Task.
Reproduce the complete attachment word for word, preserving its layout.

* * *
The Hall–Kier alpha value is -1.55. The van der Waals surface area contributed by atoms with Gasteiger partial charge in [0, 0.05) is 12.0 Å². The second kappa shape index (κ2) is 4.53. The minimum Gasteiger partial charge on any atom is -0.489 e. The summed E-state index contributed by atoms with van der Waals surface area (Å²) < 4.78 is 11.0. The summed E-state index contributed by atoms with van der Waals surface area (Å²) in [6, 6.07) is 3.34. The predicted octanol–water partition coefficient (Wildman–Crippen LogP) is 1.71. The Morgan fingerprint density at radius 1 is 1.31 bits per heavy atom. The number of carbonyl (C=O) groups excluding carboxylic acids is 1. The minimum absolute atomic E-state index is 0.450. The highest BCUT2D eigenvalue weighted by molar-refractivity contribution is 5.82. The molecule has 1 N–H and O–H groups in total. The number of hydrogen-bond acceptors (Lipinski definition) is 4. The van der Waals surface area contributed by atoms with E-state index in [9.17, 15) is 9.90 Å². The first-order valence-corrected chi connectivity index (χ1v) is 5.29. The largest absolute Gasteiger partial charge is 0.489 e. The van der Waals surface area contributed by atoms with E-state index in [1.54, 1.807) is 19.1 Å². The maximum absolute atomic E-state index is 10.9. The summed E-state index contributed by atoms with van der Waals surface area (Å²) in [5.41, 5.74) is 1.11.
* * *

The Hall–Kier alpha value is -1.55. The van der Waals surface area contributed by atoms with Gasteiger partial charge in [0, 0.05) is 12.0 Å². The second kappa shape index (κ2) is 4.53. The minimum Gasteiger partial charge on any atom is -0.489 e. The summed E-state index contributed by atoms with van der Waals surface area (Å²) < 4.78 is 11.0. The summed E-state index contributed by atoms with van der Waals surface area (Å²) in [6, 6.07) is 3.34. The predicted octanol–water partition coefficient (Wildman–Crippen LogP) is 1.71. The Morgan fingerprint density at radius 1 is 1.31 bits per heavy atom. The number of carbonyl (C=O) groups excluding carboxylic acids is 1. The minimum absolute atomic E-state index is 0.450. The highest BCUT2D eigenvalue weighted by molar-refractivity contribution is 5.82. The molecule has 1 N–H and O–H groups in total. The number of hydrogen-bond acceptors (Lipinski definition) is 4. The van der Waals surface area contributed by atoms with E-state index in [9.17, 15) is 9.90 Å². The first-order valence-corrected chi connectivity index (χ1v) is 5.29. The largest absolute Gasteiger partial charge is 0.489 e. The van der Waals surface area contributed by atoms with E-state index in [1.54, 1.807) is 19.1 Å². The maximum absolute atomic E-state index is 10.9. The summed E-state index contributed by atoms with van der Waals surface area (Å²) in [5.41, 5.74) is 1.11.